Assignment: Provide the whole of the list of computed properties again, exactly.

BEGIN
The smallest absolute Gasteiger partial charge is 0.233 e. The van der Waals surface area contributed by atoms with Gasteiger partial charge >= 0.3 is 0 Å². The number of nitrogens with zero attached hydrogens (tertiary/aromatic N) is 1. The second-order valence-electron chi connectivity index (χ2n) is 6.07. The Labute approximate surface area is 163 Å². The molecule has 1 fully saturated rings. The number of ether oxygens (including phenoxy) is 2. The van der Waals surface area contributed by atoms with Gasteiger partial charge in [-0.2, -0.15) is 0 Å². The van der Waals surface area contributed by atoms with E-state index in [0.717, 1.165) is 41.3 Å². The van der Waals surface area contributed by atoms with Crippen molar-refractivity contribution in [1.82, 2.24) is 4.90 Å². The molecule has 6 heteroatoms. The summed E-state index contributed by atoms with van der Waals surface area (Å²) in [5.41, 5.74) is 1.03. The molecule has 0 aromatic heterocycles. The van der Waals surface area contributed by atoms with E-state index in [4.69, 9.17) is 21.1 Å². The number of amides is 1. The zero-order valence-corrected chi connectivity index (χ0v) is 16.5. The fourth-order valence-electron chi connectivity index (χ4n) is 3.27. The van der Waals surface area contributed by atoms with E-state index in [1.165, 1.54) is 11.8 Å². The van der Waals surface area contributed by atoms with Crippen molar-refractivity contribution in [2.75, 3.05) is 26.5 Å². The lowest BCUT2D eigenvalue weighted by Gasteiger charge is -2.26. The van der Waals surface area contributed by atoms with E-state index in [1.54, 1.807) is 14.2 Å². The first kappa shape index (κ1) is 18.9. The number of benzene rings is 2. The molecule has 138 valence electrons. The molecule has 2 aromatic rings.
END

The smallest absolute Gasteiger partial charge is 0.233 e. The van der Waals surface area contributed by atoms with Gasteiger partial charge >= 0.3 is 0 Å². The number of nitrogens with zero attached hydrogens (tertiary/aromatic N) is 1. The second-order valence-electron chi connectivity index (χ2n) is 6.07. The Labute approximate surface area is 163 Å². The molecule has 1 fully saturated rings. The number of ether oxygens (including phenoxy) is 2. The van der Waals surface area contributed by atoms with Gasteiger partial charge in [-0.2, -0.15) is 0 Å². The van der Waals surface area contributed by atoms with E-state index in [0.717, 1.165) is 41.3 Å². The van der Waals surface area contributed by atoms with Crippen molar-refractivity contribution in [1.82, 2.24) is 4.90 Å². The molecule has 6 heteroatoms. The summed E-state index contributed by atoms with van der Waals surface area (Å²) in [5.41, 5.74) is 1.03. The molecule has 0 aromatic heterocycles. The van der Waals surface area contributed by atoms with E-state index in [4.69, 9.17) is 21.1 Å². The number of amides is 1. The zero-order valence-corrected chi connectivity index (χ0v) is 16.5. The fourth-order valence-electron chi connectivity index (χ4n) is 3.27. The van der Waals surface area contributed by atoms with E-state index in [1.165, 1.54) is 11.8 Å². The van der Waals surface area contributed by atoms with Crippen molar-refractivity contribution in [2.75, 3.05) is 26.5 Å². The lowest BCUT2D eigenvalue weighted by Gasteiger charge is -2.26. The van der Waals surface area contributed by atoms with E-state index in [1.54, 1.807) is 14.2 Å². The first kappa shape index (κ1) is 18.9. The number of benzene rings is 2. The molecule has 138 valence electrons. The molecule has 2 aromatic rings.